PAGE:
“I am just not sure I will feel safe.”
It was my third time in as many months hearing this concern when asking a room to consider how we are all complicit participants in white supremacy. Some in the room nodded knowingly, affirming this young woman’s sentiment.
In Charlotte, this woman is statistically at the top of social markers of success: middle-aged, college-educated, married, employed and returning to her home after our meeting.
Her assertion that she is not safe to discuss race in Charlotte in 2018 begs many questions — but mainly, “What are you in danger of by having this conversation, young white woman?” And: “Who benefits from your silence?”
These are not hypothetical questions.
As Charlotte prepares to launch its 250th anniversary, much is at stake. With its history of unrelenting boosterism, Charlotte pitches itself as a city of progress, wealth and stability. Young and old cast themselves in the role of “progressive,” self-proclaimed allies to growth and economic development. But Charlotteans, especially the shiny new ones post-2016, are not to be trusted. They move to Charlotte with a “New South” (read: post-racial) narrative that they aim to protect.
We have to talk about this.
We have real racial disparity leading to real disparate outcomes in health, education and economic mobility. But discussing the problems/solutions/situation makes too many who can truly create change or influence change makers uncomfortable, threatened and silent.
We are doing real harm when we ignore how our daily decisions affect the lives of others. We do real harm when we don’t feel “safe” (read: competent) enough to have the discussion or actively get informed.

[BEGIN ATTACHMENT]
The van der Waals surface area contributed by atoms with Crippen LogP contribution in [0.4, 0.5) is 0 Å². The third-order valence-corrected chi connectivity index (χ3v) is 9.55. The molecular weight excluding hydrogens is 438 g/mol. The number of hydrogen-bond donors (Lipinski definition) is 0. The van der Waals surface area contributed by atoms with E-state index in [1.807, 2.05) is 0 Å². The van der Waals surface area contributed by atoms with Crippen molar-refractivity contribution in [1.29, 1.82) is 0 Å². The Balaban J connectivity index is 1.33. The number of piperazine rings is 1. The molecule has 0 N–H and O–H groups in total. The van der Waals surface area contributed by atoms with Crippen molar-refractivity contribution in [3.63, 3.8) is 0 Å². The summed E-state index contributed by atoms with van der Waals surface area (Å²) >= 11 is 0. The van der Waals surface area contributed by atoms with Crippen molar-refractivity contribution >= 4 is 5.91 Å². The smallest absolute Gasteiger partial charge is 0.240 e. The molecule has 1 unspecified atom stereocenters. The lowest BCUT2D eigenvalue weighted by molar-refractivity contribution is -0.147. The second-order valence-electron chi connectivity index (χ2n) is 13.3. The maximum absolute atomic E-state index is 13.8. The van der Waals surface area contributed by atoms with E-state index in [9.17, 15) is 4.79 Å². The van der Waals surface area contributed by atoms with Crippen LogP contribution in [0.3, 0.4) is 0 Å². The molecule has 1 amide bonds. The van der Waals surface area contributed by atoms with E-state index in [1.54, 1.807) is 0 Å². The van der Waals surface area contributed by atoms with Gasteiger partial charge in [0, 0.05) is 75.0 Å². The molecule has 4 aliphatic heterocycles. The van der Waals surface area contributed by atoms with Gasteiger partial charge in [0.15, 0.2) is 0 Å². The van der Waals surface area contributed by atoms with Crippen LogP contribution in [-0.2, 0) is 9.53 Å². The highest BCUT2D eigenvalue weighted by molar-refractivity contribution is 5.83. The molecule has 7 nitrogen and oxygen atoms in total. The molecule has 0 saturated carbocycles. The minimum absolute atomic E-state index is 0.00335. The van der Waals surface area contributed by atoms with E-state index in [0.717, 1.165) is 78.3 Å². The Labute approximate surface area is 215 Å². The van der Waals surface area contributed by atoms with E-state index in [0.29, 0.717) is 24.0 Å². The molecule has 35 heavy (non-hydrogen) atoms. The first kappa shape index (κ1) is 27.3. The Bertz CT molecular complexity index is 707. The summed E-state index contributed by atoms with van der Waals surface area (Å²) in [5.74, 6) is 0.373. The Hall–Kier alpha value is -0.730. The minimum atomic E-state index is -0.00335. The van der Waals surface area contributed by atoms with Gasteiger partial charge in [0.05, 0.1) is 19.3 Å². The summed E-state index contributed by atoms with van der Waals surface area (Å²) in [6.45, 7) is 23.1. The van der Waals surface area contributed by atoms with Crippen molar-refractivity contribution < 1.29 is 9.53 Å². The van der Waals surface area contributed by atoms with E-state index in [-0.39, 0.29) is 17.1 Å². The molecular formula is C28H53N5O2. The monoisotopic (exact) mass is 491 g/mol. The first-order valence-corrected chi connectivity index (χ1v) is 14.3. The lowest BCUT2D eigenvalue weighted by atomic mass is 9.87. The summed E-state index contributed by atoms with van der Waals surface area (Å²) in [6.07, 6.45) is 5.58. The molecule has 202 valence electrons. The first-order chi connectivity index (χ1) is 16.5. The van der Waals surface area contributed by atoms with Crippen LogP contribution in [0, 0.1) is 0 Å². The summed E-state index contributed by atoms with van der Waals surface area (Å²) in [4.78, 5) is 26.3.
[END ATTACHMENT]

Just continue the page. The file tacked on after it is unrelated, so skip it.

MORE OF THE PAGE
Our real nemesis is not wearing a sheet or hoisting a Confederate flag while he or she checks the phone for alerts from Breitbart.
Instead it is our co-worker who insists that they have black friends because they have black co-workers in Hearst Tower.
Or our Dilworth neighbors who sit beside us in school meetings and suddenly notice how many people of color are in the PTA now, whispering that they are going to have to find a new private school soon.
Or our leadership, which uses diversity jargon, tossing around words like equity and access, with zero intention of creating any real space for diverse candidates to feel safe or brave.
Those are our red flags. It is in these moments, tiny though they may seem, that history is made and new directions can be born.
What can those who are unaffected do? You can try to “name and notice,” a well-known strategy that encourages personal inventory of daily interactions across difference. You can try standing with people of color and correcting our false narratives that ignore the plight of so many in our community. But you can’t be too fragile to change.
These behind-the-scenes interactions, when a person questions his or her privilege and is willing to examine how we could really change our history for a better, more equitable Charlotte, are when our city moves beyond fearing for its safety and starts reaching confidently for change.
If you prioritize your comfort over my reality, then the outcomes of our next 250 years will be shaped by our complicit silence in the face of injustice, instead of the potential we have as a city.